Since the first arrest of this nature back in 2009, a number of women have been detained by Israeli security for attempting to pray at Jerusalem's Western Wall with tallitot, fringed prayer shawls that are traditionally reserved for men. While the Wall (called the Kotel by some) is considered one of the great equalizers of the Jewish faith, where Israeli and international people of all denominations of Judaism can pray together, some of its older rules and regulations are currently under attack by Israel's Reform Movement. Women and tallitot is one issue under fire, as well as the gendered segregation at the main part of the Wall.
In accordance to the Orthodox rabbi who dictates the protocol at the Kotel, a Supreme Court ruling deemed that police would block any woman who attempted to defy the tallitot ruling. Including those checked for smuggled tallitot was Bonnie Devora Haberman, one of the founders of Women of the Wall, a movement to allow more freedom for women in prayer at the Wall that began in 1988. Haberman asked the unmoved guard: "How can you say this to me? I'm a Jew. This is my state."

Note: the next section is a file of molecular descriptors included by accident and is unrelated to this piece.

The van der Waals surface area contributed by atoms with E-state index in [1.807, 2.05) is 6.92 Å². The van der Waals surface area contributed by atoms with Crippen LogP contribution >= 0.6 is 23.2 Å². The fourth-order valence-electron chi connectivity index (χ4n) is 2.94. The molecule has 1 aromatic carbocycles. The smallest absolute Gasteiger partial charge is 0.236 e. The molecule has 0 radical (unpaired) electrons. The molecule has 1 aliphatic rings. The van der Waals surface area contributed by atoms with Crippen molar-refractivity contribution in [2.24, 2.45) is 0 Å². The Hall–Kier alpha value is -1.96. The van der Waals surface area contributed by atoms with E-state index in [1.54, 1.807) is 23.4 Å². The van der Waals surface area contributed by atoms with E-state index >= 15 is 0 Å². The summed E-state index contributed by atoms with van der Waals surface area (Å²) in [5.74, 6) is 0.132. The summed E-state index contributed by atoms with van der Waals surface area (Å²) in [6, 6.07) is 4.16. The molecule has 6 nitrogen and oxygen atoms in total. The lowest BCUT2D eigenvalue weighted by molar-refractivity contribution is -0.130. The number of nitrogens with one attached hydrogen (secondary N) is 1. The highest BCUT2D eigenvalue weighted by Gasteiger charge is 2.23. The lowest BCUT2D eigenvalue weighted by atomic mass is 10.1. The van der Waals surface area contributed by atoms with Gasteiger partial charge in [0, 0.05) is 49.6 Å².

In 2003, it was ruled that a discreet part of the Wall would be open to co-ed prayer with tallitot, tefillin and kippahs, but women like Rabbi Laura Geller of Temple Emanuel argue that it's not enough.
We are "allowed" to convene eleven times a year in the women's sections for public prayer, as long as we move to Robinson's Arch for the Torah service. There we can wear tallitot and tefillin; there it is possible to have women and men pray together. But Robinson's Arch, while technically part of the Western Wall, is not the "main" Kotel, not the iconic symbol that so many Jews consider sacred.
As some of the women who have been leading the protests are not native Israelis, the head of the ultra-Orthodox Western Wall Heritage Fund denounced the movement as an attention-seeking movement by foreigners. "They don't come here to pray, they want to protest. They hurt us, the Jewish people, by distorting the truth." However, Elana Sztokman, the director of the Jewish Orthodox Feminist Alliance says that the women's prayer movement is only one of the inevitable changes that comes along with determining a modern truce between the Jewish diaspora and the Jewish state—and the changes are probably going to be good.
Says Sztokman: "The next chapter of what it means to be a Jewish state is being defined right now. We have to figure out what does Israel want, what role do we really want religion to have in this state? And it's happening on the backs of women."